Northbound vehicles will continue to detour through Waitara for a further three to four months to enable the second stage of stormwater works for the Princess Street roundabout to be completed.
Trucks travelling north will continue to use the state highway under stop/go traffic management to avoid safety issues associated with large vehicles travelling through Waitara.
The infrastructure being installed will carry stormwater runoff from the roundabout that will be built at the intersection of Princess Street and State Highway 3 this summer and address current flooding issues around Rahiri and Princess streets.
Regional Manager Infrastructure Delivery, Rob Partridge says work - which began in January - to install both the 760m stormwater pipe and a New Plymouth District Council watermain between Manukorihi soccer fields and Princess Street is almost complete.
“The current traffic management will remain in place until September or October, while crews install additional pipe to the recently confirmed discharge location on the border of the Manukorihi soccer fields, adjacent to SH3.
“Getting this work completed now will mean fewer disruptions to traffic in the future,” Mr Partridge says.
A stormwater treatment swale will be constructed on the eastern border of the soccer fields at a later date. This swale will capture and treat stormwater runoff from the new roundabout before it is safely discharged into the Waitara Awa (River).
Mr Partridge acknowledges some motorists experienced long delays when travelling through the area recently and apologises for the disruption this caused.
“Earlier in the month we trialled some changes to traffic management on the highway, including reintroducing traffic lights to the route, in an effort to improve safety for the local community.
“This resulted in longer than expected delays, so we now have manual Stop/Go in place at the Princess Street/SH3 intersection and on the southern end of the worksite.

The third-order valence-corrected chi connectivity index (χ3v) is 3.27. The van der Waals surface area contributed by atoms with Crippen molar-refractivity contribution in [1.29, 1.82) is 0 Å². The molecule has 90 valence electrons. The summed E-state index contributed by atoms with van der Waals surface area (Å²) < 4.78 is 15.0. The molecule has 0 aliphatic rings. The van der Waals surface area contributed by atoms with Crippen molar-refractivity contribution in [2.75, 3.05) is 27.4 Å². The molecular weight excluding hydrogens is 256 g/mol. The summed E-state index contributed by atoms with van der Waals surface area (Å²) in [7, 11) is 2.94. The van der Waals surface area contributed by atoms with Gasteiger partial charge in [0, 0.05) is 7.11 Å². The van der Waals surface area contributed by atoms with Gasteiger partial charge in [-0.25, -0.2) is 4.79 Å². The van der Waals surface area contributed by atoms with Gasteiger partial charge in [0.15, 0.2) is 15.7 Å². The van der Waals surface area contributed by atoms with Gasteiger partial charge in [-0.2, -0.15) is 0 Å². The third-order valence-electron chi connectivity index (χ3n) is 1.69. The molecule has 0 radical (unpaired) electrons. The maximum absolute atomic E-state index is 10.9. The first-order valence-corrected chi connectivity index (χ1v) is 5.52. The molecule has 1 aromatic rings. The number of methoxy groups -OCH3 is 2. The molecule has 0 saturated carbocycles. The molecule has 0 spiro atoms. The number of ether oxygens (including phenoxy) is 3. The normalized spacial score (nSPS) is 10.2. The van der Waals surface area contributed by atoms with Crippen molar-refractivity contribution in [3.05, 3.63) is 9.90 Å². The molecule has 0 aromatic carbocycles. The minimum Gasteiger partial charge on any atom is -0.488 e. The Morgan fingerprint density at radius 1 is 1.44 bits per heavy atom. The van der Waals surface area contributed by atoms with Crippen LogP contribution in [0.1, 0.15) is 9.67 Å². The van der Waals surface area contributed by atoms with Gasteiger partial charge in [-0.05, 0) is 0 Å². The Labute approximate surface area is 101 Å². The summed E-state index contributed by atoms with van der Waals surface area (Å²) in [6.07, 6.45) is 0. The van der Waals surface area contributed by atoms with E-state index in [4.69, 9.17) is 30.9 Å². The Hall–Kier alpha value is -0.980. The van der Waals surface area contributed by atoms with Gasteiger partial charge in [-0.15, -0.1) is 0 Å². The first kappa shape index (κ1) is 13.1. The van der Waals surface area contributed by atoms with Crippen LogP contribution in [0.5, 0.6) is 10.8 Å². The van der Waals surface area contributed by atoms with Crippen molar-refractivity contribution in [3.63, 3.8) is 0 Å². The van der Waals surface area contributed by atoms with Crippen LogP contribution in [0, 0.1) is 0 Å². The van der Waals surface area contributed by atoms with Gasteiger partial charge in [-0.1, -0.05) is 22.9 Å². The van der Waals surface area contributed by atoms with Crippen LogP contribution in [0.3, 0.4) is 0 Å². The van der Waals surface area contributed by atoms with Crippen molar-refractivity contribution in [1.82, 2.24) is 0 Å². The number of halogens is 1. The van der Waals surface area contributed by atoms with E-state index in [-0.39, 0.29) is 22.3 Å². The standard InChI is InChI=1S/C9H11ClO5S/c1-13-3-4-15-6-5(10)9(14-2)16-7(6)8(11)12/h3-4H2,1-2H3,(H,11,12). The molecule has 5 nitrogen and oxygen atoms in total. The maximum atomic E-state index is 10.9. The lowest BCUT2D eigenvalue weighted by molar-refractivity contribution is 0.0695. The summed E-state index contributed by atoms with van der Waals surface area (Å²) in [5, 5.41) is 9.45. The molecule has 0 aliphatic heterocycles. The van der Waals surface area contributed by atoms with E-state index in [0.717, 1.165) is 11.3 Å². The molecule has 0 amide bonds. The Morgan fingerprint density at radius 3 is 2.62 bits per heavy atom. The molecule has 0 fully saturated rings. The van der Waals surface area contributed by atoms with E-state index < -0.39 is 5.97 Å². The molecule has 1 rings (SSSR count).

“The manual stop/go allows us to manage traffic flows and will remain in place for the foreseeable future,” says Mr Partridge.
People travelling north, other than those driving trucks, are reminded to take the detour route.
“We have had quite a few cars trying to head north on SH3, which doesn’t save time and causes additional delays for freight and people heading south. It also creates issues for our traffic management staff.
“The detour only adds six minutes, at most, to a journey north, which is about the same as taking the highway with the current traffic management in place,” says Mr Partridge.
“To help keep the Waitara community safe, we’ve put in a number of safety measures on the detour route including temporary speed limits, flexible road bollards and pedestrian crossings. Our crews are closely monitoring how the detour is operating and will continue to make improvements to tra¬ffic management, if necessary.”
During the works, the detour route is being managed by Waka Kotahi. To provide feedback, ask questions or report any issues about the detour route or the state highway please get in touch using the contact details below.
Work to build a trial embankment on New Plymouth District Council-owned property on the corner of Airport Drive and SH3 will start later this week. This involves placing rock material onto the site to test how the ground responds to weight. This work will inform the design of the De Havilland Drive roundabout.
The trial embankment will take approximately four weeks to construct with crews onsite between 7am and 6pm most weekdays. There will be signs and traffic cones in place near the Airport Drive accessway to ensure the safety of all road users.
These works are part of the wider Te Ara Tūtohu: SH3 Waitara to Bell Block safety improvement project that aims to reduce deaths and serious injuries on the busy section of highway.
Waka Kotahi thanks road users and local residents for their patience while we undertake these important works to improve the safety of SH3 between Waitara and Bell Block.